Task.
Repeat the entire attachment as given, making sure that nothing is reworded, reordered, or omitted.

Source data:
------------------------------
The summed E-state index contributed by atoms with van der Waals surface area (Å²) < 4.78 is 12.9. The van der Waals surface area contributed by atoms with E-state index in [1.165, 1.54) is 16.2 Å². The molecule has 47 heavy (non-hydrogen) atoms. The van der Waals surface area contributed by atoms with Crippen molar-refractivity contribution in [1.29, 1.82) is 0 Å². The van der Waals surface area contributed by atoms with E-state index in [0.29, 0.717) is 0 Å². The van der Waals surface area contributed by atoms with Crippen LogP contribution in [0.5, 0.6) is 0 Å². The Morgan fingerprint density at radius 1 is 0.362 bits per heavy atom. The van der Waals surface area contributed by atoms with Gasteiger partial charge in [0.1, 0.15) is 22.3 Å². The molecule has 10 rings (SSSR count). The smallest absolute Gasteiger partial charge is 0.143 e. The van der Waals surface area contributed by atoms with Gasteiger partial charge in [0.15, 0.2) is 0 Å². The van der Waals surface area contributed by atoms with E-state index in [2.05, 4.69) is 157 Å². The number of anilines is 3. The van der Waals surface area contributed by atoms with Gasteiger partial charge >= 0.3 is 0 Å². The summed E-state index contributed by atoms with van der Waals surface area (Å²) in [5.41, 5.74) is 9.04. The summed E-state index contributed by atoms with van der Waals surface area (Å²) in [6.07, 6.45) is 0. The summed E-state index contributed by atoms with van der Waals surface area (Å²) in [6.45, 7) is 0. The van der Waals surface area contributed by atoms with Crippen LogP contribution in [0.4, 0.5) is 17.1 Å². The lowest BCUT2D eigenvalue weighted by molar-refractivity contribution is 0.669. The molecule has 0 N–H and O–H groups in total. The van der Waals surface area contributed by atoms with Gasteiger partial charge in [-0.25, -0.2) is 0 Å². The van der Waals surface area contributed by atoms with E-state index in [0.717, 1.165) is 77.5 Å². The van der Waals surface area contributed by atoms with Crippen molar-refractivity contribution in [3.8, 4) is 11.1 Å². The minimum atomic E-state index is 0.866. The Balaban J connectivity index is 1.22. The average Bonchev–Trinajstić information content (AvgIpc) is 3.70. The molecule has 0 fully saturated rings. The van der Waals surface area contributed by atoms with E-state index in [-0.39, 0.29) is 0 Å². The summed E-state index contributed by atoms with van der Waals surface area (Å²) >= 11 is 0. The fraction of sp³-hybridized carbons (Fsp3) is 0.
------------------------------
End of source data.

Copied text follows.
The summed E-state index contributed by atoms with van der Waals surface area (Å²) < 4.78 is 12.9. The van der Waals surface area contributed by atoms with E-state index in [1.165, 1.54) is 16.2 Å². The molecule has 47 heavy (non-hydrogen) atoms. The van der Waals surface area contributed by atoms with Crippen molar-refractivity contribution in [1.29, 1.82) is 0 Å². The van der Waals surface area contributed by atoms with E-state index in [0.29, 0.717) is 0 Å². The van der Waals surface area contributed by atoms with Crippen LogP contribution in [0.5, 0.6) is 0 Å². The Morgan fingerprint density at radius 1 is 0.362 bits per heavy atom. The van der Waals surface area contributed by atoms with Gasteiger partial charge in [0.1, 0.15) is 22.3 Å². The molecule has 10 rings (SSSR count). The smallest absolute Gasteiger partial charge is 0.143 e. The van der Waals surface area contributed by atoms with Gasteiger partial charge in [0.15, 0.2) is 0 Å². The van der Waals surface area contributed by atoms with E-state index in [2.05, 4.69) is 157 Å². The number of anilines is 3. The van der Waals surface area contributed by atoms with Gasteiger partial charge >= 0.3 is 0 Å². The summed E-state index contributed by atoms with van der Waals surface area (Å²) in [5.41, 5.74) is 9.04. The summed E-state index contributed by atoms with van der Waals surface area (Å²) in [6.07, 6.45) is 0. The summed E-state index contributed by atoms with van der Waals surface area (Å²) in [6.45, 7) is 0. The van der Waals surface area contributed by atoms with Crippen LogP contribution in [0.4, 0.5) is 17.1 Å². The lowest BCUT2D eigenvalue weighted by molar-refractivity contribution is 0.669. The molecule has 0 N–H and O–H groups in total. The van der Waals surface area contributed by atoms with Gasteiger partial charge in [-0.25, -0.2) is 0 Å². The van der Waals surface area contributed by atoms with E-state index in [0.717, 1.165) is 77.5 Å². The van der Waals surface area contributed by atoms with Crippen molar-refractivity contribution in [3.8, 4) is 11.1 Å². The minimum atomic E-state index is 0.866. The Balaban J connectivity index is 1.22. The average Bonchev–Trinajstić information content (AvgIpc) is 3.70. The molecule has 0 fully saturated rings. The van der Waals surface area contributed by atoms with E-state index in [-0.39, 0.29) is 0 Å². The summed E-state index contributed by atoms with van der Waals surface area (Å²) >= 11 is 0. The fraction of sp³-hybridized carbons (Fsp3) is 0.